Eric Schmidt: The Real Brains Behind Biden’s Science Office

The White House science office sets strategic priorities for the nation’s more than $1.4 trillion in annual health and science spending. It has also been increasingly focused on federal policy on artificial intelligence.

Eric Schmidt has long sought influence over U.S. science policy. Under Biden’s former science chief, Eric Lander, Schmidt’s foundation helped cover officials’ salaries, even as the office’s general counsel raised ethical flags.

As President Joe Biden granted his science office unprecedented access and power, one outside adviser to that office has attained what staffers describe as an unusual level of influence.

A foundation controlled by Eric Schmidt, the multi-billionaire former CEO of Google, has played an extraordinary, albeit private, role in shaping the White House Office of Science and Technology Policy over the past year.

More than a dozen officials in the 140-person White House office have been associates of Schmidt’s, including some current and former Schmidt employees, according to interviews with current and former staff members and internal emails obtained by POLITICO.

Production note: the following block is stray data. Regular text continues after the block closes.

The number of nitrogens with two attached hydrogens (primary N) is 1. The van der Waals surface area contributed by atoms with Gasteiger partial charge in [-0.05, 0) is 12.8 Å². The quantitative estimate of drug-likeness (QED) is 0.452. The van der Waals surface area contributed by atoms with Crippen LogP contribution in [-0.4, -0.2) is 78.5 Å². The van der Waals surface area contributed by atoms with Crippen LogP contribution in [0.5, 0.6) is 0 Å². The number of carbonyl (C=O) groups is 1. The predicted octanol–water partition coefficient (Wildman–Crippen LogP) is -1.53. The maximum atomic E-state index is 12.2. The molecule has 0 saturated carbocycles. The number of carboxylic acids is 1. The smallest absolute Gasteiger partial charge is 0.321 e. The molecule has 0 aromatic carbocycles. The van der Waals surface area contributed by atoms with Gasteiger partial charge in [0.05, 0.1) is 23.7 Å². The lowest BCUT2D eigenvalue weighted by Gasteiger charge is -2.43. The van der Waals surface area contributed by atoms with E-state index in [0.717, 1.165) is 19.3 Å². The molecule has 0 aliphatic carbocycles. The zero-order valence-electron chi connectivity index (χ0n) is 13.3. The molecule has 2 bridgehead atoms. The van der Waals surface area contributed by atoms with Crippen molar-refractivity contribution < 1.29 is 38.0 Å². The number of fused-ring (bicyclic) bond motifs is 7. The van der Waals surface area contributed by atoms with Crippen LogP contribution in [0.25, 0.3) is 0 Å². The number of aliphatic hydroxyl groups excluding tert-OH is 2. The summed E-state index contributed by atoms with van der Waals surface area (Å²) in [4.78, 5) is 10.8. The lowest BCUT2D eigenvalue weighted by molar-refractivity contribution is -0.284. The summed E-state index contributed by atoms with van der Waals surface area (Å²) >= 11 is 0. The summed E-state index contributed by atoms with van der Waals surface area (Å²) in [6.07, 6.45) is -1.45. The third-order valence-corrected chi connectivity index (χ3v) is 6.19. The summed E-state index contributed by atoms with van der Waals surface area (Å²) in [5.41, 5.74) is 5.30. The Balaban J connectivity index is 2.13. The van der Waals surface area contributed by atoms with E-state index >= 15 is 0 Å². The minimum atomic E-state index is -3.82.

Schmidt maintained a close relationship with the president’s former science adviser, Eric Lander, and other Biden appointees. And his charity arm, Schmidt Futures, indirectly paid the salaries of two science-office employees, including, for six weeks, that of the current chief of staff, Marc Aidinoff, who is now one of the most senior officials in the office following Lander’s resignation in February. The chief innovation officer at Schmidt Futures, OSTP alum Tom Kalil, also remained on Schmidt’s payroll while working as an unpaid consultant at the science office for four months last year until he left the post following ethics complaints.

Schmidt has long sought to influence federal science policy, dating back to his close ties to the Obama administration. While his spokespeople presented his efforts to help Biden as part of Schmidt Futures’ mission to “focus and mobilize these networks of talent to solve specific problems in science and society,” his foundation’s involvement in funding positions for specific figures raised repeated red flags from internal White House watchdogs.

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